I’ve had the Lego NES kit sitting on my To Build pile for a little while now. This last weekend, after a long and busy week, I decided the time had come to put it together.
Piecing Lego kits together is as close to meditation as my ADHD will allow. It gives me something to focus on, allowing me to empty my head while still giving me something I can do with my hands. I like putting on a long podcast, sitting in the sun, and building away for a couple of hours.
The Lego NES kit is more complex than your average build. It sits within a range of especially expensive kits, not a Technic set but certainly in a similar vein. At just under 2,700 pieces, and with four discrete builds in the box, it presents the kind of challenge that takes a few days to complete.
I know this particular kit has been available for a little while now, but I think it’s such a fascinating build. I’ve never come across one quite like it.
The Lego NES
My build began with the Lego NES console itself. Were this a more standard Lego kit, this would likely be the easiest part of the build. A flat, square-shaped grey brick would be incredibly easy to recreate with Lego. But this is a premium kit. At this tier, you’re paying for interesting, complex builds, and that’s exactly what you get.
Not only does this kit help you construct the console’s familiar outer shell, it asks you to construct its internals too. This includes the spring-loaded cartridge slot, its logic board, and the large heatsink that covered it all. Hidden beneath the console’s shroud on the right-hand side is a replica of the classic Super Mario Bros Underground level. You know the one.
The point is: this step in particular is a far more complex build than you may expect. It’s also the first moment where the kit’s rich attention to detail begins to leap out. I don’t know how Lego managed to perfectly replicate the look of the classic RGB and 12-volt power ports with standard pieces, but it does.
The finished kit is a not-quite 1:1 replica of the NES. It cuts a convincing silhouette. On a recent editorial video call, a colleague mistook the Lego NES, placed on a shelf behind me, for the real thing.
The Lego NES blueprint includes two console adjacent mini-builds. The first, constructed with the console, is the classic NES controller. Rectangular in shape, its classic D-pad and two-button facade set the tone for every major console controller to come. The controller is also a 1:1 replica of the real thing, though its buttons are immovable. The second item in the kit is a Super Mario Bros cartridge, rendered at around half scale. The shape of the cartridge is perfect, however. Indeed, the cartridge build’s sole drawback is that it relies on the user to place a sticker of the game’s key art right on the build. This may be where many builders come, as it were, unstuck.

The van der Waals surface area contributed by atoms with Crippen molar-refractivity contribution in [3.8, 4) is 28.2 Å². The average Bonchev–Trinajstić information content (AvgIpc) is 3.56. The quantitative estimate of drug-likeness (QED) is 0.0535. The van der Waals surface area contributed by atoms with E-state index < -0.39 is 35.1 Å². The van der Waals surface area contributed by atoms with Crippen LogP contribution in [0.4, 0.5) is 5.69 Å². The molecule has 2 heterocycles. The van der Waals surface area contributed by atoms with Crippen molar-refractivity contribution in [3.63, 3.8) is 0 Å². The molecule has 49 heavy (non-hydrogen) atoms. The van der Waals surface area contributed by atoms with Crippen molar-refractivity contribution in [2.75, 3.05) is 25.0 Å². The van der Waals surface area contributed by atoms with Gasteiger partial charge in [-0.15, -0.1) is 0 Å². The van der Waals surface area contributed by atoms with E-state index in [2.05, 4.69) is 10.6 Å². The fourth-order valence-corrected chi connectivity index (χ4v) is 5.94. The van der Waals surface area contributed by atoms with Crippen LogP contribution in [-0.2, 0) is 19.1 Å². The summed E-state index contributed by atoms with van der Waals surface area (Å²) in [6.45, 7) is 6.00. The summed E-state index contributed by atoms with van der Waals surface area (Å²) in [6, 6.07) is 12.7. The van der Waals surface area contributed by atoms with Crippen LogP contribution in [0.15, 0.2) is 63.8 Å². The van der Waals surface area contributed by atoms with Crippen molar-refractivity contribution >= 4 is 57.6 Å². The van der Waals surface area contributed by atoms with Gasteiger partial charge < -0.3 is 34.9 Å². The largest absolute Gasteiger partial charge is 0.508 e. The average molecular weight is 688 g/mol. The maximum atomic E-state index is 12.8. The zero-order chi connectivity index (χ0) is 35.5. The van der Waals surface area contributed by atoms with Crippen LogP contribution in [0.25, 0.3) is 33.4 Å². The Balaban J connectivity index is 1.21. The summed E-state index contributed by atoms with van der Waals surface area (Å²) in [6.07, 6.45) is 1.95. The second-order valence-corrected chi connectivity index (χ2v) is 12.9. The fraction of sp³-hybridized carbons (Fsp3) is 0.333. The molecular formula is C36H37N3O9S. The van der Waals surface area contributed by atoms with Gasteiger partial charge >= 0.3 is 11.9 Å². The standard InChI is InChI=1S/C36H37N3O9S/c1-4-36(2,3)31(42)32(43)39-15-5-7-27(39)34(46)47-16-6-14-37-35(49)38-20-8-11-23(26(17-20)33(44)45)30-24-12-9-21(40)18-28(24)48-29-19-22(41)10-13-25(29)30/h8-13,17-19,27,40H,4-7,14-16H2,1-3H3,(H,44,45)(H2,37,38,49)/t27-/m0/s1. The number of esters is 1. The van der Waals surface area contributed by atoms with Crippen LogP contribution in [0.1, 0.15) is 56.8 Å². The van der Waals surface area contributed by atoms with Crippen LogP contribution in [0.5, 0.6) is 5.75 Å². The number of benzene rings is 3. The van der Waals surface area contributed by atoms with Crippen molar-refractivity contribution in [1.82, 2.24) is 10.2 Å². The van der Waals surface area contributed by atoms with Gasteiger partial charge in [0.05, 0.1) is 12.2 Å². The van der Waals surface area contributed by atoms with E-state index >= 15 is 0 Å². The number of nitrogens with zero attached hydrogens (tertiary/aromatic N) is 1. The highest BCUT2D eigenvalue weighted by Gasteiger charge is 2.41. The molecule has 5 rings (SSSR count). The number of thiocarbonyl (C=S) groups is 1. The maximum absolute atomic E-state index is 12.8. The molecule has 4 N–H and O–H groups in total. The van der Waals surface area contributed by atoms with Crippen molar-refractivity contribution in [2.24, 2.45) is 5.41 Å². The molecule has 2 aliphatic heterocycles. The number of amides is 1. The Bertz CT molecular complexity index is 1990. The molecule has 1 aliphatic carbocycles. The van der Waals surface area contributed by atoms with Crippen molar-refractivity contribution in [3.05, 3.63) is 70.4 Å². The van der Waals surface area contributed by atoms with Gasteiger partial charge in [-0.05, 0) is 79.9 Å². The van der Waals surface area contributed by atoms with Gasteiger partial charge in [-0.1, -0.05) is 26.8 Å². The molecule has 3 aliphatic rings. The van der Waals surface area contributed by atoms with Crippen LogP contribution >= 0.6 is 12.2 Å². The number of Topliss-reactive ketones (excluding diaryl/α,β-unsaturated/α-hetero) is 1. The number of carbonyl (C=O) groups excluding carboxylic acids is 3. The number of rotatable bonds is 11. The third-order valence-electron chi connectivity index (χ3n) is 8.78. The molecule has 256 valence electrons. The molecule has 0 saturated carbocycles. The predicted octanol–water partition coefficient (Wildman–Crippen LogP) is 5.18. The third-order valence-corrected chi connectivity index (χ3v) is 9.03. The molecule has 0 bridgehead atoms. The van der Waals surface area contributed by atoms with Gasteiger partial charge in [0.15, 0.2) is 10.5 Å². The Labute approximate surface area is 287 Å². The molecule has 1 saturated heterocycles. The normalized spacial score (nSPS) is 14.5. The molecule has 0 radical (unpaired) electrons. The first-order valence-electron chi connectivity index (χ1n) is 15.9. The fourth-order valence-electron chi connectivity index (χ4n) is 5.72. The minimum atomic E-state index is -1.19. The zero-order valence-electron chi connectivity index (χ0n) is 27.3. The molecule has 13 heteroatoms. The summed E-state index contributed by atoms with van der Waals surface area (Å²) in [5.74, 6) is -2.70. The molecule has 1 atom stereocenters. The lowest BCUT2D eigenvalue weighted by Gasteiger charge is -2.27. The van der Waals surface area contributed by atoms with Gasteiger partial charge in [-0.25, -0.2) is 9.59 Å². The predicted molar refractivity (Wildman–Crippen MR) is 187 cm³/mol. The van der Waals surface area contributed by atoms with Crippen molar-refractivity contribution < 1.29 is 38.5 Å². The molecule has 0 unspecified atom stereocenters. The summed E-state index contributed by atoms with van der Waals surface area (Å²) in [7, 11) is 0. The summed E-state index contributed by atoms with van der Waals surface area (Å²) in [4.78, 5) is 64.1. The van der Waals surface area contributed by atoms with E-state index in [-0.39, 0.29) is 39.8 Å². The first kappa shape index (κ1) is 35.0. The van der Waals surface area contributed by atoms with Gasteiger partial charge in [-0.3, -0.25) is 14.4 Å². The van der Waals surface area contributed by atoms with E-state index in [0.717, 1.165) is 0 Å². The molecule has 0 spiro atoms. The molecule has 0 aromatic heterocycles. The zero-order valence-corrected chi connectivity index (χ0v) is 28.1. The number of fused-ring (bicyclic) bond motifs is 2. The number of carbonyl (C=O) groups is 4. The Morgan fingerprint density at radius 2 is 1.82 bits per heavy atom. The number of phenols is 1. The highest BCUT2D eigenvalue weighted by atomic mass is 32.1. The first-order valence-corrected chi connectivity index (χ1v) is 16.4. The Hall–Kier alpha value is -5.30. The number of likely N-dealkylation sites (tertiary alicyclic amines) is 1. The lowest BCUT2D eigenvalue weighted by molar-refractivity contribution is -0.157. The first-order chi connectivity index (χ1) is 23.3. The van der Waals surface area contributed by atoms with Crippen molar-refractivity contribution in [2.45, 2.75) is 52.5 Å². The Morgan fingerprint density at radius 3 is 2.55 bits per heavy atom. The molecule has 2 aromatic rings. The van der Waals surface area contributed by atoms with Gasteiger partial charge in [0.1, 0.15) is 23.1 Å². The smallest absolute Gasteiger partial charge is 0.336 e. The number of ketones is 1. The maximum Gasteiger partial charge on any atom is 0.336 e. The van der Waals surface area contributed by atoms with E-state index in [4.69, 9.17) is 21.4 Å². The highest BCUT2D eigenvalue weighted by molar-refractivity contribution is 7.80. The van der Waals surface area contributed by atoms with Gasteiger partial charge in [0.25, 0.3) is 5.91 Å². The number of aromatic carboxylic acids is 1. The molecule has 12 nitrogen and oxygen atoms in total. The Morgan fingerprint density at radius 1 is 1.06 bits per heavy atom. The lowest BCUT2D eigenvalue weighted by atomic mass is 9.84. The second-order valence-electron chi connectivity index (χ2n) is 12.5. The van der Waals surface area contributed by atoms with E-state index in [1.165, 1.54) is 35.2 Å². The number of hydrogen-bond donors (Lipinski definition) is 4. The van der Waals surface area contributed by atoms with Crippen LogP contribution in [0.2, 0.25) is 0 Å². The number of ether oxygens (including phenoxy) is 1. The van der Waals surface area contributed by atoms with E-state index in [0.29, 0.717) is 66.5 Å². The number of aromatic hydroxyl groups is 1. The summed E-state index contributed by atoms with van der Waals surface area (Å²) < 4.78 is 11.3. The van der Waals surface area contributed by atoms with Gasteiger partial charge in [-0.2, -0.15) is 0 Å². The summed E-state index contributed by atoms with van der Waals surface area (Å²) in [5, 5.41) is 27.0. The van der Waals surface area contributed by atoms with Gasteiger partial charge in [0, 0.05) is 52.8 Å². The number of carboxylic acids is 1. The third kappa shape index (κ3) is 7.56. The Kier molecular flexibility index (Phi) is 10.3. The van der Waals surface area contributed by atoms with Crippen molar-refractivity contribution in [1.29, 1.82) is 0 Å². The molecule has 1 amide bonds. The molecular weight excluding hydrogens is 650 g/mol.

The TV blueprint is one of the most technically impressive Lego builds I’ve ever completed. It’s also one of the fiddlier and more frustrating builds in its latter stages.
The TV’s design — boxy, rectangular, wood-panelled, and adorned with knobs — will be instantly familiar to anyone who grew up in the late 1980s. We had an identical TV in our family home until at least 1996.
The TV’s initial build begins with its floor, followed by the cathode ray shroud at the rear. With this in place, the blueprint then turns its attention to the TV’s clockwork interior. A series of gears must be laid carefully within a mechanism that covers half the build structure. Once aligned, these gears are turned by a crank on the TV’s right-hand side.
From there, construction begins on a pair of conveyor belts. The belts are then connected by a row of long, thin platforms. You will then arrange a little scene upon these tessellating platforms. The scene depicts the famous World 1-1 from Super Mario Bros. Tiny, single-square caps dominate this section of the build.
The tricky part
The three hours it took me to complete this section were the most tedious of the entire build. Even though I could see World 1-1 slowly materialising before me, every part of its construction felt arduous. I think has more to do with the
The completed wraps around a rectangular carousel, a bit like a zoetrope. The carousel connects to the gear-and-crank structure within the TV. The crank can now be used to move the scene from right to left the way the game does. A small plastic stick with a Mario figure on it allows Nintendo’s favourite son to hop around the level as though controlled by a player. I found this section quite tricky. Dropping the carousel cleanly relies on a pair of specific prongs within the gear mechanism being installed levelly. If you’ve got it even slightly wrong, the carousel won’t sit flush within the frame of the TV.
Finally, the TV’s facade and stand are constructed and put in place. The illusion is complete. A little game of Super Mario Bros, made entirely out of Lego, plays out on the screen with the gentle turn of a crank.
The Lego Nintendo Entertainment System is one of the best sets Lego has ever produced. Its two downsides are its expensive price tag, and that it is perhaps too complex to build with very young kids. In every other respect, it is (mostly) a joy to build and to behold once complete. Like the very best Lego kits, it slowly reveals itself as the build progresses. There are multiple lightbulb moments as the master builders’ plans fall into place. When these moments arrive, you can’t help but marvel at their creativity.
A brilliant build, and a brilliant display piece. If you can justify the $350 price tag, you’ll be rewarded with one of the best Lego experiences around.